I sort of feel like the ‘what would a vegan world look like?‘ topic deserves a couple more posts, although this one continues to duck the central and thorny (and sticky – like a thornbush covered in treacle) questions, and instead deals with certain concerns that often come up in this sort of context.
One recurrent question goes as follows:
“If we all became vegatarian/vegan what would happen to all the existing domestic cows, sheep and pigs etc? Would a truly vegan society mean the extinction of domestic cattle and sheep and pigs? What happens while they all die off?”
The other question is:
“What about places where there are ‘indigionous’ people such as Inuit who do not have the weather to grow sufficient vegatables? How much will we have to ride roughshod over peoples’ culture to do this?”
Now, I think in both these cases, there is a reasonable and very difficult question of means, and relatively simple question of ends.
The question of ends in the first case is – do we aim at the extinction of the domesticated cattle, pig, etc. sub-species? And to this I think the question is fairly straightforwardly ‘yes’ – we don’t aim at that for its own sake but if, as is quite possible, it would be the consequence of veganism, we’re fine with that. Sub-species in themselves aren’t particularly important, and don’t have moral rights that way that individuals like you do.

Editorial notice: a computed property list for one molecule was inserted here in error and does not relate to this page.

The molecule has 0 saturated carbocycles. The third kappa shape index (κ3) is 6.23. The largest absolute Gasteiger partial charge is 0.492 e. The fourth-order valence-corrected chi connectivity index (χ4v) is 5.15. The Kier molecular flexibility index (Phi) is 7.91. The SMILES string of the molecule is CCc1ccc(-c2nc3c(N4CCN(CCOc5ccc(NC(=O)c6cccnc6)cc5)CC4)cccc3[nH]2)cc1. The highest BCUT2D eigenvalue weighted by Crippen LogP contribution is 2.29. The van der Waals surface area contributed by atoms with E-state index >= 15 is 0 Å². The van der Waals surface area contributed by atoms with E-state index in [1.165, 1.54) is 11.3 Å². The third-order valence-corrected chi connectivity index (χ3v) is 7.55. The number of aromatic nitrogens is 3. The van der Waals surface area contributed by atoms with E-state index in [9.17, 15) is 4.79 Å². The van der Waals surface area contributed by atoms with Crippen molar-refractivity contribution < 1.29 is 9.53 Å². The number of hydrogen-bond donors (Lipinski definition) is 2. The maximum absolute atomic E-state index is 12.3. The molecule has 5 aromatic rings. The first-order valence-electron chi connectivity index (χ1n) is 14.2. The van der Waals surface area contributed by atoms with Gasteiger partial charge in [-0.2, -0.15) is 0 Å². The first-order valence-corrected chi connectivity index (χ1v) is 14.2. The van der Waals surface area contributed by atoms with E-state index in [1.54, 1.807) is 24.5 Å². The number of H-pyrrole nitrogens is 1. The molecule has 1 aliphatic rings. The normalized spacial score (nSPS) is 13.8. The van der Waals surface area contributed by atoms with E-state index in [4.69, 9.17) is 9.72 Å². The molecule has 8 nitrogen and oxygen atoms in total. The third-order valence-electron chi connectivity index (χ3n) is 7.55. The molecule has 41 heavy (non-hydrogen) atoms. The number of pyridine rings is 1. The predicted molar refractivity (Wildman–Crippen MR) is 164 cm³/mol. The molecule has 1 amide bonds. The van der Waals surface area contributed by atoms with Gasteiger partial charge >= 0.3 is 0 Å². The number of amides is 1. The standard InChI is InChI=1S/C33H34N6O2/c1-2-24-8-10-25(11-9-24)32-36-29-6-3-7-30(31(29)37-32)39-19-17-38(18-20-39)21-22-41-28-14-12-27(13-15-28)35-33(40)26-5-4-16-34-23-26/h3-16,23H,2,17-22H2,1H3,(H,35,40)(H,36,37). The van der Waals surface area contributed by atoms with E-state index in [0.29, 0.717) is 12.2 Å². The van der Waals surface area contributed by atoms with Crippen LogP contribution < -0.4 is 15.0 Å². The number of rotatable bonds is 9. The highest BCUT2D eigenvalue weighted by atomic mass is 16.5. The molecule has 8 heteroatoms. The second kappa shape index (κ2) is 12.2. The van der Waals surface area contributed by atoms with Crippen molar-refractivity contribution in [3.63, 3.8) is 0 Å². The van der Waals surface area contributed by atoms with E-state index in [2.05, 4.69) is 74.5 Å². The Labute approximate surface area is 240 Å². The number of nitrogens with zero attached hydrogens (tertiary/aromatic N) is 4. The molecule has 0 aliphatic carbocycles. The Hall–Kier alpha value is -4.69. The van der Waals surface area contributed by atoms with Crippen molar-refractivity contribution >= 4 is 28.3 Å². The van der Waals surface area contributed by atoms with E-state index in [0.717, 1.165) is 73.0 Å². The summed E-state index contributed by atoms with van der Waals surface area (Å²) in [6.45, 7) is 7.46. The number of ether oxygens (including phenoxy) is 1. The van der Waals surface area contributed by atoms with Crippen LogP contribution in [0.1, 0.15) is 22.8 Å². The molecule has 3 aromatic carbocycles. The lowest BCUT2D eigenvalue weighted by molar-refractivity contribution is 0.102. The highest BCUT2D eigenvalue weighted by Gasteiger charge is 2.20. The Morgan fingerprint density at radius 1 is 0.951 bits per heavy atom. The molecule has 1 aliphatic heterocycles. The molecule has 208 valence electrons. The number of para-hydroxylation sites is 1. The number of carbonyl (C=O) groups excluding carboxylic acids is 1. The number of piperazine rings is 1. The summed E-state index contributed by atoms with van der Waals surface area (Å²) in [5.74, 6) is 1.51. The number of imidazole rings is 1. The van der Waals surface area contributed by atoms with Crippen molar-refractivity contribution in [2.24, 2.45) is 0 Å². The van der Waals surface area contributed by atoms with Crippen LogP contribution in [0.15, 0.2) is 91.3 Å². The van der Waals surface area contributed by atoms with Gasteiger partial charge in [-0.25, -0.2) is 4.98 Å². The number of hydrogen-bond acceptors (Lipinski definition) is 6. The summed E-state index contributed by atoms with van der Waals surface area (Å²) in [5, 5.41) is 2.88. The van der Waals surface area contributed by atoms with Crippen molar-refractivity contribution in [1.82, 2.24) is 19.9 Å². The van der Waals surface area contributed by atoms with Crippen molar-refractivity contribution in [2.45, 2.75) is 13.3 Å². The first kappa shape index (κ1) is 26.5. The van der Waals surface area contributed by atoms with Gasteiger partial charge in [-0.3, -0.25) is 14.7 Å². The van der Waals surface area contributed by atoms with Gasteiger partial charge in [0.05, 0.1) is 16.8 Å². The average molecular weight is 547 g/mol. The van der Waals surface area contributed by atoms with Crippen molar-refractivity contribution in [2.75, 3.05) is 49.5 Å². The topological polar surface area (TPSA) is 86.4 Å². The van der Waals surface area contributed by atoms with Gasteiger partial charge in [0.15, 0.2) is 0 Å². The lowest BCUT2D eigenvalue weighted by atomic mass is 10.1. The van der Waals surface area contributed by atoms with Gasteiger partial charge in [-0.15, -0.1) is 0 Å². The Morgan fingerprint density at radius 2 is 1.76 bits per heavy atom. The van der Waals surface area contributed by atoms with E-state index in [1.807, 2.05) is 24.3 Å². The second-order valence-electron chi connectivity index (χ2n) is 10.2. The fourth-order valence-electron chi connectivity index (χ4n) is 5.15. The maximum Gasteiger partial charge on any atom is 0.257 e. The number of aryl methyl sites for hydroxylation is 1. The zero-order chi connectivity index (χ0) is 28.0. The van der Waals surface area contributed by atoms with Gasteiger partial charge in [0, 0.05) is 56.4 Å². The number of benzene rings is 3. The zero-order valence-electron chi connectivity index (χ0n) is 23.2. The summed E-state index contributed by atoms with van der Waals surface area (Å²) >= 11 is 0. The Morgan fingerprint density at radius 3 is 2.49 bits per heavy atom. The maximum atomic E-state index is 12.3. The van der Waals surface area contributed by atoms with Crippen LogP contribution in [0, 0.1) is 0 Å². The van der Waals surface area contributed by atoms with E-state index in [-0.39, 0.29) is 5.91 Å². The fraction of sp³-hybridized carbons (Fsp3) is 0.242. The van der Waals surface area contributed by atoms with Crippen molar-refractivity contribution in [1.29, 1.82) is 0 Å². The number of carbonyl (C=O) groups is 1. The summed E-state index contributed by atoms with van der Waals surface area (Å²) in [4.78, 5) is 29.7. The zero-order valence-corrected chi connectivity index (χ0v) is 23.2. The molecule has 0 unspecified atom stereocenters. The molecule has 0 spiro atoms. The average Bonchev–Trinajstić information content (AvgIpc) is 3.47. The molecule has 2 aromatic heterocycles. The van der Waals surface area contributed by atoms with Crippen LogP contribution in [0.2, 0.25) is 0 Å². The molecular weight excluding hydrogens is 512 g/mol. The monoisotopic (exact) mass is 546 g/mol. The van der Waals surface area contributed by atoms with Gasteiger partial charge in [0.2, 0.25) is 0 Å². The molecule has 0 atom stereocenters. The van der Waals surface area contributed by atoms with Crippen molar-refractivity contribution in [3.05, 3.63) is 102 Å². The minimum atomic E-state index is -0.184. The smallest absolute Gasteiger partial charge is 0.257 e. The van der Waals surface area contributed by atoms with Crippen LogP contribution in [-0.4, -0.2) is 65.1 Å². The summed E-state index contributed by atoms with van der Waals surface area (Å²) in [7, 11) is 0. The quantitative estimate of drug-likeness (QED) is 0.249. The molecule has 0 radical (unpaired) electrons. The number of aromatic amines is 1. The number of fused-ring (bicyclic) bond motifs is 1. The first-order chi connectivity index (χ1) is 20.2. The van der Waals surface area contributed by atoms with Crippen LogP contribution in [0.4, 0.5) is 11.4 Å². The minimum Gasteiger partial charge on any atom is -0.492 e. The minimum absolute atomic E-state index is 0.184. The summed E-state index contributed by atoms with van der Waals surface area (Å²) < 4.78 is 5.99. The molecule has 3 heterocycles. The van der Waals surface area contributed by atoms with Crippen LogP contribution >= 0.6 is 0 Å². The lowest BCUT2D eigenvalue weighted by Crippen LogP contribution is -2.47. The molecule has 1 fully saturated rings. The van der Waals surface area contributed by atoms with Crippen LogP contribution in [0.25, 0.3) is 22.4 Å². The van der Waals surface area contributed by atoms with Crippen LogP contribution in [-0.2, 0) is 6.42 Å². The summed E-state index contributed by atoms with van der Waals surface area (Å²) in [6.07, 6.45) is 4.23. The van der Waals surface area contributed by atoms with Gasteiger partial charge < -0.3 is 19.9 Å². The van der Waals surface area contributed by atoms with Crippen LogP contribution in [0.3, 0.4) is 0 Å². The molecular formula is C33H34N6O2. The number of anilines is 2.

And similarly, in the second case, there is the question – are we happy to cause an irrevocable and radical change in hunter-gatherers’ cultures, essentially amounting to the disappearance of the older cultures? Again, I would say ‘yes’, because cultures are not in themselves morally significant things.